The personal and professional: A Wednesday night at Lyceum dinner

Catherine Debenham

Lyceum dinner is a three-course meal served at the Faculty House several times per year. (Photo courtesy of the Office of Communications.)

“We’re all people,” Sam Drescher ’26 said, reflecting on his first Lyceum dinner last Wednesday. “It was nice to get to know my professor as a real person.”

Every month, 60 to 90 students sign up in groups on a first-come, first-served basis to take their professors “out to dinner” or, at least, to a three-course meal at the Faculty House. September marked the revival of the beloved program, which is organized by the Office of Campus Life and Dining Services, after a two-year hiatus due to the COVID-19 pandemic. 

Last week’s Lyceum dinner was the first of the spring semester. Drescher, Shayna Podhoretz ’26, and Josh Rubel ’26 decided to invite Professor of History and Chair of Asian Studies Anne Reinhardt to the event. “It was kind of exciting, because we didn’t really know her at all,” Podhoretz said.

Both Drescher and Podhoretz felt motivated to reach out to Reinhardt due to the larger size of their “Modern China, 1600-Present” lecture class, which has roughly 40 students enrolled this semester.  

Reinhardt echoed her students’ enthusiasm to connect outside of the classroom. “Although we do a lot of discussion in class, and although I do talk to students one-on-one in office hours, it is not enough time to know anything but the bare minimum about students personally,” she wrote in an email to the Record. “The dinner gives us a chance to get to know each other outside of the classroom context.”

The evening began with a cocktail hour — crudités served alongside sparkling water with lime    which Will Schnall ’25 attended with Chair and Associate Professor of Religion Jeffrey Israel. Schnall and his classmates Harry Albert ’25 and Sophie Bellwoar ’25 got to know their professor outside of their “Modern Jewish Political Theory” class by asking a series of icebreaker questions such as, “What’s the worst plane ride you’ve ever been on?” and “What’s the fanciest event you’ve ever been to?”  

Run by the Office of Campus Life and Dining Services, each event receives 60-90 student signups. (Photo courtesy of the Office of Communications.)

Though Albert, Bellwoar, and Schnall’s questions were abstract, they were equally matched by the complexity of their professor’s responses and follow-up icebreaker questions. “He said something that I was amazed by,” Schnall said. The setup was this: “The world is going to end in a month, and there’s nothing you can do to change it. What are you going to do?” 

 “The things that you’re going to do, even though they won’t help you in the future or have any relationship to your past, are the things that you think have intrinsic value,” Schnall said. Israel’s answer to his own philosophical question — imagining a world without responsibilities or concerns — was to still show up to class every single day. “I thought that was very inspiring,” Schnall added.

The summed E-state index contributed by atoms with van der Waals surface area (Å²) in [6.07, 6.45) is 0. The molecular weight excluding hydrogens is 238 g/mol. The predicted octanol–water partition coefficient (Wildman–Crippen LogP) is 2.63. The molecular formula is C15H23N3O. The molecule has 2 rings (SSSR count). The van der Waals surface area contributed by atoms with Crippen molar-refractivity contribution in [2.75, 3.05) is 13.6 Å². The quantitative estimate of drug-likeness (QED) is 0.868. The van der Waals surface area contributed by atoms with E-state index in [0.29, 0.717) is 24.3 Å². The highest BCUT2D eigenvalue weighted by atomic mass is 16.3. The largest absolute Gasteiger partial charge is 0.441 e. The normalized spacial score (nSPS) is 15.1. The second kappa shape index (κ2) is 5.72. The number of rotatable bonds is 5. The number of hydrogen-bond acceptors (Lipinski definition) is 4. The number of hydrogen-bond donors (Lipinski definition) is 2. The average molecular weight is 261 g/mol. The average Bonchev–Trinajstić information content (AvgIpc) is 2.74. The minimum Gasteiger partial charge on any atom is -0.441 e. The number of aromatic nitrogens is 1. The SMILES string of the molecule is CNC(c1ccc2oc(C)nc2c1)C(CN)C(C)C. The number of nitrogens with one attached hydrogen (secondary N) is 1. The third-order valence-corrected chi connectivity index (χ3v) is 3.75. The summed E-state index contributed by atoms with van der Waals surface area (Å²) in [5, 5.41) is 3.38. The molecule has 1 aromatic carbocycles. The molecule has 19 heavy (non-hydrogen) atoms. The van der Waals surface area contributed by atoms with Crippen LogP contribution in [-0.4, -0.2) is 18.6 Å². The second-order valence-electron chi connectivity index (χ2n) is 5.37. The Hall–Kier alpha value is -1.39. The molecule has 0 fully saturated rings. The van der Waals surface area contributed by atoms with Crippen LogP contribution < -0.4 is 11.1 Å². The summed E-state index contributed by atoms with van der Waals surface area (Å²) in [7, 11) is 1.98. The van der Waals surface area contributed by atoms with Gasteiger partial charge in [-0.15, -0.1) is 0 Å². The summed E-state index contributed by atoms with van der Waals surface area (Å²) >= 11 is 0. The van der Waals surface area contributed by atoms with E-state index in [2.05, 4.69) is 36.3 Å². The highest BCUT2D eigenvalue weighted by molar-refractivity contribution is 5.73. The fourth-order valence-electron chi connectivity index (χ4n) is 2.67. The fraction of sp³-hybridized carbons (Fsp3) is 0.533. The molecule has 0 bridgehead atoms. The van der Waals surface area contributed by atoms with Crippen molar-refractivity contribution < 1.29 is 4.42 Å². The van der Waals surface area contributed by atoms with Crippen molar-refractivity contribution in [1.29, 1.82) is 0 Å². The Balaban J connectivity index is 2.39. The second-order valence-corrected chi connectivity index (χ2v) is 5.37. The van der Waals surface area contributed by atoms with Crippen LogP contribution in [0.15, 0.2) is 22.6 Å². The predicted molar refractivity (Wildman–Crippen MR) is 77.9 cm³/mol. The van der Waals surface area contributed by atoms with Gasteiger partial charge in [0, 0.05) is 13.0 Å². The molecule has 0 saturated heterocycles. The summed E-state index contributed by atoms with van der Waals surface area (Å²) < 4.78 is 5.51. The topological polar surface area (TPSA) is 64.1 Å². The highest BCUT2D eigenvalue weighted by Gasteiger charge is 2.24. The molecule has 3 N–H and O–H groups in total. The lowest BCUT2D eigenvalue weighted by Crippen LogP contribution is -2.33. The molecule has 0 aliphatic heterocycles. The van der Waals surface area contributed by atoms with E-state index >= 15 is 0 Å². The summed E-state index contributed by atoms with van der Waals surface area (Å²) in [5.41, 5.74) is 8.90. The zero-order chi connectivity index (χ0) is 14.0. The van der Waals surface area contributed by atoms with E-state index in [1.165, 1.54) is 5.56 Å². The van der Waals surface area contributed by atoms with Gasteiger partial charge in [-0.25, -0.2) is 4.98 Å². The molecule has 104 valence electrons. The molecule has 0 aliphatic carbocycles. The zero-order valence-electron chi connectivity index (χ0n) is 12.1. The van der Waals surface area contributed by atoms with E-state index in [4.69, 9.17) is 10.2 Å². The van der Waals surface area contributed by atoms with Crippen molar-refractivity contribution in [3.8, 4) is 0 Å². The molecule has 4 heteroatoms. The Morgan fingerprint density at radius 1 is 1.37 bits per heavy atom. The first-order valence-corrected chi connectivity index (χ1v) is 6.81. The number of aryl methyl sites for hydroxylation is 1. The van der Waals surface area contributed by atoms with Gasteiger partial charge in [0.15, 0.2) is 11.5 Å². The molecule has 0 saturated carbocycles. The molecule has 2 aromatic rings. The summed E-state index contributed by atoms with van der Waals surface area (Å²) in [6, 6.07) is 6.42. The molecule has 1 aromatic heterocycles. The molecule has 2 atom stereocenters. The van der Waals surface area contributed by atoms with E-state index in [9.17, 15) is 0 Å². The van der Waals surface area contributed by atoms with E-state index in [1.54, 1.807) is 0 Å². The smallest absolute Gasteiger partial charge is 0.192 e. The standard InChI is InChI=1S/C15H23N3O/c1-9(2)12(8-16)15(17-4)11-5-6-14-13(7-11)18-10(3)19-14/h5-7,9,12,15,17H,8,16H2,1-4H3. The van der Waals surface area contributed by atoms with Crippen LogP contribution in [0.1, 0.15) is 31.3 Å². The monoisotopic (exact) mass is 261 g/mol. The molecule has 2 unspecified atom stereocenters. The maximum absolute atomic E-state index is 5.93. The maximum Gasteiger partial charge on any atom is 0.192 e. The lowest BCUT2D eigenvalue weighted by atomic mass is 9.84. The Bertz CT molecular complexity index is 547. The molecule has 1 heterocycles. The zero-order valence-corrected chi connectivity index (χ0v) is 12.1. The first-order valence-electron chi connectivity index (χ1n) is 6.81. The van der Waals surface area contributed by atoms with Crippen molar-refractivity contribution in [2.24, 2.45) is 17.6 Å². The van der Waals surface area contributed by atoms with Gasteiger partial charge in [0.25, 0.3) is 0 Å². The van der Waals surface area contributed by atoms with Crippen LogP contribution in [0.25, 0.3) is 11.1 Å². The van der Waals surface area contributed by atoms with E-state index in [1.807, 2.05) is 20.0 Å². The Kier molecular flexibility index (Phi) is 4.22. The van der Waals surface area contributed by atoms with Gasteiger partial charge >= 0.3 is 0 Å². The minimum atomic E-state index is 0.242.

The dinner, students agreed, was fantastic. Dining Services brought out baked potatoes with toppings alongside what Schnall described as “really good chicken with a marinade glaze.” For dessert, the students and professors enjoyed apple crisp with whipped cream.

“I had to watch my manners,” Drescher said. “Tiny fork, no elbows on the table — stuff that no one’s paying attention to at Driscoll.”

For the students in attendance, the dinner provided an opportunity to hear more about their professors’ personal lives — and for the professors to do the same with students. 

“I feel like it’s hard to learn about the 95 percent of student life that happens outside of my classroom,” Reinhardt wrote. “I enjoyed hearing about it from them, as well as seeing their friendships in action.”

Drescher, Podhoretz, and Schnall all expressed an increased level of comfort and confidence in their respective classes following the dinner. “[My large history lecture] feels a little bit smaller [and] more intimate,” Drescher said. 

For Podhoretz, taking the initiative to go to office hours now seems less daunting. “It won’t be awkward,” she said. “I know [Reinhardt] in a different context.” 

“I feel more comfortable being wrong in the class, in that I feel like I know [Israel] better, and he knows me,” Schnall said.

The Lyceum dinner also provided a break from the mundanities of college-dining-hall life. “It’s a Wednesday night, but I’m getting dressed up,” Podhoretz said. 

Ultimately, last week’s Lyceum event offered a unique opportunity for students and professors to connect in a meaningful way. “I think it is harder for both sides to initiate those kinds of conversations without an event like this,” Reinhardt wrote.